Berlin Elementary Schools Using AJC Democracy Program

Apr 15, 2013, 10:58 ET from American Jewish Committee

BERLIN, April 15, 2013 /PRNewswire-USNewswire/ -- AJC's innovative core values curriculum, "Hands for Kids," is now available to all 400 elementary schools in Berlin. The initiative was announced today by Berlin State Secretary Sigrid Klebba and AJC Berlin Director Deidre Berger. More than 350 students and teachers attended the annual "Hands" Children's Conference in Berlin, where the announcement was made.

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"The Berlin government is committed to the importance of learning the basics of democracy and we want everyone to be involved," said Klebba. "The 'Hands for Kids' program is attractively produced and can certainly be an impetus for schools to deal with issues of democracy and participation."

The curriculum promotes core democratic values of equality, respect, fairness and tolerance. It was piloted in several dozen schools in Berlin and Brandenburg.  The popularity of the program prompted the Berlin state government to print copies of the curriculum for all Berlin elementary schools.

"When, if not in their earliest years, should children learn basic concepts of respect and tolerance?" asked Berger. "Starting early is the best way to counter anti-Semitism, xenophobia and extremism."

"Hands for Kids" was developed jointly by AJC Berlin, the German Society for Democratic Education (DGD), the Berlin State Institute for Education and Media (LISUM), the Brandenburg Regional Working Group on Education, Integration and Democracy (RAA), and the Berlin Ministry for Education, Youth and Science. Additional funding was provided by the German Federal Ministry for Family, Seniors, Women and Youth.

The program deepens understanding of community by promoting the use of class councils as early as first grade to teach children the basics of verbal expression, respectful dialogue and problem-solving. The curriculum provides detailed information about class councils, service projects and peer work that help foster basic group, leadership, and social skills. Chapters on children's rights help pupils develop empathy for the lives of others, and provide tools for social engagement.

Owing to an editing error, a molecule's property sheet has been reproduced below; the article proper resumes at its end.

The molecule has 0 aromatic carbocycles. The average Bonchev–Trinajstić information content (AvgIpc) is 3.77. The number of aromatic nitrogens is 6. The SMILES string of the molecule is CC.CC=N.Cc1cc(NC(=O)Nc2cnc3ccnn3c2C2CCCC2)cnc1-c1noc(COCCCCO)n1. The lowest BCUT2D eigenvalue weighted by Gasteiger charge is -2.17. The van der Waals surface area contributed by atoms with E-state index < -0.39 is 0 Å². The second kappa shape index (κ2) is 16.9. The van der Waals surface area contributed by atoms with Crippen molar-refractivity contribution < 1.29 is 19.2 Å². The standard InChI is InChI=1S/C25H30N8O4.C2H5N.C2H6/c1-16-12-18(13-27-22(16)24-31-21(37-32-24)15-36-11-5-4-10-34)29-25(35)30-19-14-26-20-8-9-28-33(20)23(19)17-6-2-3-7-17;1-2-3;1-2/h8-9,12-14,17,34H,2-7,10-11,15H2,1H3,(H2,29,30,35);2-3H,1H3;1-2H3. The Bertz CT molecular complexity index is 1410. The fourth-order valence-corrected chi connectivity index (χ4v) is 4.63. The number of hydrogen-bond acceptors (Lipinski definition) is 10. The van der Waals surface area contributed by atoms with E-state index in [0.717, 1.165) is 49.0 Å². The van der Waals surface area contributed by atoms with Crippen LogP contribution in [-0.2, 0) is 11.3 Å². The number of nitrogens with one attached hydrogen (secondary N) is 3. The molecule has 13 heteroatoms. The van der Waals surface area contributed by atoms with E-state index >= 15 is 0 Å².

"We developed this program with German partners to help children understand their rights, embrace core values and gain exposure to democratic decision-making models," said Berger.  "The success of 'Hands for Kids' demonstrates that children can grasp basic concepts of mediation, conflict resolution and consensus in their early school years, creating a positive school environment that sparks creativity and helps defuse conflicts."

The "Hands for Kids" program is based on principles in AJC's pioneering "Hands Across the Campus" core values curriculum, developed in the 1980s in response to ethnic conflicts in the Los Angeles school system.

After a surge of right-wing extremism in Germany in 2000, AJC Berlin began working with German government officials and educators to create model curriculum to promote core democracy values.  The 2006 German version of "Hands Across the Campus" was developed with funding from the Ford Foundation and the German federal government.  A second edition was issued in 2011.

"Hands for Kids," the first core values curriculum for German elementary-school pupils, was first published in 2011. In addition, AJC, LISUM and the Berlin state government published "Active Against Antisemitism," a handbook for junior-high and high-school students from migrant backgrounds that fosters understanding of Judaism, the Holocaust and the Middle East.

AJC, the global advocacy organization, was the first American Jewish group to open a permanent office in Berlin, following decades of growing engagement with German officials, civil society and the Jewish community. Since the 1998 opening in Berlin of AJC's Ramer Institute for German-Jewish Relations, AJC has become a leading partner on transatlantic relations, Mideast affairs and the promotion of democracy and human rights.

SOURCE American Jewish Committee